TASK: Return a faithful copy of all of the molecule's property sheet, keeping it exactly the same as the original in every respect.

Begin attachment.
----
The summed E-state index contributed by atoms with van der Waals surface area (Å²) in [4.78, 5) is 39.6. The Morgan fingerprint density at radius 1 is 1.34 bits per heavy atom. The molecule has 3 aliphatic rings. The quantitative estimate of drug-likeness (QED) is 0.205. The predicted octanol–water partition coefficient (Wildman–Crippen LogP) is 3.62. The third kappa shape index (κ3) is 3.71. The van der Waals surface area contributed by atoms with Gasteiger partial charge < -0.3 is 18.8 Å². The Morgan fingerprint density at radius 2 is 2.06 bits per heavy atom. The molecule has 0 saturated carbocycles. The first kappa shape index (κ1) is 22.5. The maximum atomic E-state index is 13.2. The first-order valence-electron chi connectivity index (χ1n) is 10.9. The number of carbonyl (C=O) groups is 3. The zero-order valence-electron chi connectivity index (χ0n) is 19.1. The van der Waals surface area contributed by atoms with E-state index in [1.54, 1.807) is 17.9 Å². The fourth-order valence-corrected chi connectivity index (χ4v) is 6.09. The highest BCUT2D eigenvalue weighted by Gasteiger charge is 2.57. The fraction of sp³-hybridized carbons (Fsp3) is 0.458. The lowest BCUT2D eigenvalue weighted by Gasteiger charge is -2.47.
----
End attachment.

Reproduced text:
The summed E-state index contributed by atoms with van der Waals surface area (Å²) in [4.78, 5) is 39.6. The Morgan fingerprint density at radius 1 is 1.34 bits per heavy atom. The molecule has 3 aliphatic rings. The quantitative estimate of drug-likeness (QED) is 0.205. The predicted octanol–water partition coefficient (Wildman–Crippen LogP) is 3.62. The third kappa shape index (κ3) is 3.71. The van der Waals surface area contributed by atoms with Gasteiger partial charge < -0.3 is 18.8 Å². The Morgan fingerprint density at radius 2 is 2.06 bits per heavy atom. The molecule has 0 saturated carbocycles. The first kappa shape index (κ1) is 22.5. The maximum atomic E-state index is 13.2. The first-order valence-electron chi connectivity index (χ1n) is 10.9. The number of carbonyl (C=O) groups is 3. The zero-order valence-electron chi connectivity index (χ0n) is 19.1. The van der Waals surface area contributed by atoms with E-state index in [1.54, 1.807) is 17.9 Å². The fourth-order valence-corrected chi connectivity index (χ4v) is 6.09. The highest BCUT2D eigenvalue weighted by Gasteiger charge is 2.57. The fraction of sp³-hybridized carbons (Fsp3) is 0.458. The lowest BCUT2D eigenvalue weighted by Gasteiger charge is -2.47.